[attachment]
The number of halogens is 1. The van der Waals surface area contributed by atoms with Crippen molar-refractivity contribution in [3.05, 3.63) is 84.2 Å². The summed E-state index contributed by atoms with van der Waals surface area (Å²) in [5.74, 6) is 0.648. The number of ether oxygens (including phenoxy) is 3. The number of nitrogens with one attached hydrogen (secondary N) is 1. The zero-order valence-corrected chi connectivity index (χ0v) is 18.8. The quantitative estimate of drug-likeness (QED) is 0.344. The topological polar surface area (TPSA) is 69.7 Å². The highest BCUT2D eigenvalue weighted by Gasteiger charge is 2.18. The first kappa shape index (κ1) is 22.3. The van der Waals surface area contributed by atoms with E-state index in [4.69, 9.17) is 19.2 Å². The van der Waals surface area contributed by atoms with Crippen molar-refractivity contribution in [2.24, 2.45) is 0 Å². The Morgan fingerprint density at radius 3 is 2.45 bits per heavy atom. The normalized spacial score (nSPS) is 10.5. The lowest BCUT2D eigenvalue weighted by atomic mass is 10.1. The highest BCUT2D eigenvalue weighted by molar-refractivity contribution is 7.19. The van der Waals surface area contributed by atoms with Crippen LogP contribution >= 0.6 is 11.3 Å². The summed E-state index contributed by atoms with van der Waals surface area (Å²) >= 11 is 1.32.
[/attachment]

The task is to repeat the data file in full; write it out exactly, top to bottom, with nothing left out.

The number of halogens is 1. The van der Waals surface area contributed by atoms with Crippen molar-refractivity contribution in [3.05, 3.63) is 84.2 Å². The summed E-state index contributed by atoms with van der Waals surface area (Å²) in [5.74, 6) is 0.648. The number of ether oxygens (including phenoxy) is 3. The number of nitrogens with one attached hydrogen (secondary N) is 1. The zero-order valence-corrected chi connectivity index (χ0v) is 18.8. The quantitative estimate of drug-likeness (QED) is 0.344. The topological polar surface area (TPSA) is 69.7 Å². The highest BCUT2D eigenvalue weighted by Gasteiger charge is 2.18. The first kappa shape index (κ1) is 22.3. The van der Waals surface area contributed by atoms with E-state index in [4.69, 9.17) is 19.2 Å². The van der Waals surface area contributed by atoms with Crippen molar-refractivity contribution in [2.24, 2.45) is 0 Å². The Morgan fingerprint density at radius 3 is 2.45 bits per heavy atom. The normalized spacial score (nSPS) is 10.5. The lowest BCUT2D eigenvalue weighted by atomic mass is 10.1. The highest BCUT2D eigenvalue weighted by molar-refractivity contribution is 7.19. The van der Waals surface area contributed by atoms with Crippen LogP contribution >= 0.6 is 11.3 Å². The summed E-state index contributed by atoms with van der Waals surface area (Å²) >= 11 is 1.32.